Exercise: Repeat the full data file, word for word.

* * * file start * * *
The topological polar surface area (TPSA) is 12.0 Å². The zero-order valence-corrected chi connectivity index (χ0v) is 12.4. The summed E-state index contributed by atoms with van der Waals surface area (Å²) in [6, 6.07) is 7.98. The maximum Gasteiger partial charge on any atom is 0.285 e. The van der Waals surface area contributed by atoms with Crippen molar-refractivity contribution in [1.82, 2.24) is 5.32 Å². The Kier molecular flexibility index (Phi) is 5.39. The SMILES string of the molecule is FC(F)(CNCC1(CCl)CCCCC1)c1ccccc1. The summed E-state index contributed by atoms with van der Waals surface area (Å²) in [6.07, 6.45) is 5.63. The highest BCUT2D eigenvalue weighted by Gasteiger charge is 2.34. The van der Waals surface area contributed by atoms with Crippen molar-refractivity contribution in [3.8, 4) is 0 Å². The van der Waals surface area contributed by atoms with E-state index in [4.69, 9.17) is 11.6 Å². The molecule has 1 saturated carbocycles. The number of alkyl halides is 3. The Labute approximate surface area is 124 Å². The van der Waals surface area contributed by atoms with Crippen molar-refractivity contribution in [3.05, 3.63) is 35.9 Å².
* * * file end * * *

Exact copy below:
The topological polar surface area (TPSA) is 12.0 Å². The zero-order valence-corrected chi connectivity index (χ0v) is 12.4. The summed E-state index contributed by atoms with van der Waals surface area (Å²) in [6, 6.07) is 7.98. The maximum Gasteiger partial charge on any atom is 0.285 e. The van der Waals surface area contributed by atoms with Crippen molar-refractivity contribution in [1.82, 2.24) is 5.32 Å². The Kier molecular flexibility index (Phi) is 5.39. The SMILES string of the molecule is FC(F)(CNCC1(CCl)CCCCC1)c1ccccc1. The summed E-state index contributed by atoms with van der Waals surface area (Å²) in [6.07, 6.45) is 5.63. The highest BCUT2D eigenvalue weighted by Gasteiger charge is 2.34. The van der Waals surface area contributed by atoms with Crippen molar-refractivity contribution in [3.8, 4) is 0 Å². The van der Waals surface area contributed by atoms with E-state index in [4.69, 9.17) is 11.6 Å². The molecule has 1 saturated carbocycles. The number of alkyl halides is 3. The Labute approximate surface area is 124 Å². The van der Waals surface area contributed by atoms with Crippen molar-refractivity contribution in [3.05, 3.63) is 35.9 Å².